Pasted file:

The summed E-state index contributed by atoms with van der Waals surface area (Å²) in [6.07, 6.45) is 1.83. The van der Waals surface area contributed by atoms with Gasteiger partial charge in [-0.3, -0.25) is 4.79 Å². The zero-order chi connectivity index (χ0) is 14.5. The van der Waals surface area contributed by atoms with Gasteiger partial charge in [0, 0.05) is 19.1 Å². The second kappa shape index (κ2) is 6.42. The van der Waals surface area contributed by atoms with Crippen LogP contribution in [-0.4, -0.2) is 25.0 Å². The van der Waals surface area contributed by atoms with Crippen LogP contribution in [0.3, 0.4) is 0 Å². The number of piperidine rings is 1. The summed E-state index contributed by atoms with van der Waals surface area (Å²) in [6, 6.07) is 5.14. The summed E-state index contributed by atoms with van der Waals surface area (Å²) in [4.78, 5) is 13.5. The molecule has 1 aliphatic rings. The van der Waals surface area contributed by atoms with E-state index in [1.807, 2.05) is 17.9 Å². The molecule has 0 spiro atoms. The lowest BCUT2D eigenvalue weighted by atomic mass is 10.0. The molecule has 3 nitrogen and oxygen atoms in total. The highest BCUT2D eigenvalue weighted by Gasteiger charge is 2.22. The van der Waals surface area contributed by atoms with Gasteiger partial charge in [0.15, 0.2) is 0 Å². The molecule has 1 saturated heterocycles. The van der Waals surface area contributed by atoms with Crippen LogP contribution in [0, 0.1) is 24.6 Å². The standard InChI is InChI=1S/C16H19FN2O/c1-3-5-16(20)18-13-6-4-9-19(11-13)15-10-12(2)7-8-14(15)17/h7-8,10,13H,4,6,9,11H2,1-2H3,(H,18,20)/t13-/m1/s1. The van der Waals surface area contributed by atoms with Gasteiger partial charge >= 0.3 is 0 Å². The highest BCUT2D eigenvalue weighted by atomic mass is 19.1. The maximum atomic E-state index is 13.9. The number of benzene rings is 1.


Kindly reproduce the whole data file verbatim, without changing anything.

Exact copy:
The summed E-state index contributed by atoms with van der Waals surface area (Å²) in [6.07, 6.45) is 1.83. The van der Waals surface area contributed by atoms with Gasteiger partial charge in [-0.3, -0.25) is 4.79 Å². The zero-order chi connectivity index (χ0) is 14.5. The van der Waals surface area contributed by atoms with Gasteiger partial charge in [0, 0.05) is 19.1 Å². The second kappa shape index (κ2) is 6.42. The van der Waals surface area contributed by atoms with Crippen LogP contribution in [-0.4, -0.2) is 25.0 Å². The van der Waals surface area contributed by atoms with Crippen LogP contribution in [0.3, 0.4) is 0 Å². The number of piperidine rings is 1. The summed E-state index contributed by atoms with van der Waals surface area (Å²) in [6, 6.07) is 5.14. The summed E-state index contributed by atoms with van der Waals surface area (Å²) in [4.78, 5) is 13.5. The molecule has 1 aliphatic rings. The van der Waals surface area contributed by atoms with E-state index in [1.807, 2.05) is 17.9 Å². The molecule has 0 spiro atoms. The lowest BCUT2D eigenvalue weighted by atomic mass is 10.0. The molecule has 3 nitrogen and oxygen atoms in total. The highest BCUT2D eigenvalue weighted by Gasteiger charge is 2.22. The van der Waals surface area contributed by atoms with Gasteiger partial charge in [0.15, 0.2) is 0 Å². The molecule has 1 saturated heterocycles. The van der Waals surface area contributed by atoms with Crippen LogP contribution in [0, 0.1) is 24.6 Å². The standard InChI is InChI=1S/C16H19FN2O/c1-3-5-16(20)18-13-6-4-9-19(11-13)15-10-12(2)7-8-14(15)17/h7-8,10,13H,4,6,9,11H2,1-2H3,(H,18,20)/t13-/m1/s1. The van der Waals surface area contributed by atoms with Gasteiger partial charge >= 0.3 is 0 Å². The highest BCUT2D eigenvalue weighted by atomic mass is 19.1. The maximum atomic E-state index is 13.9. The number of benzene rings is 1.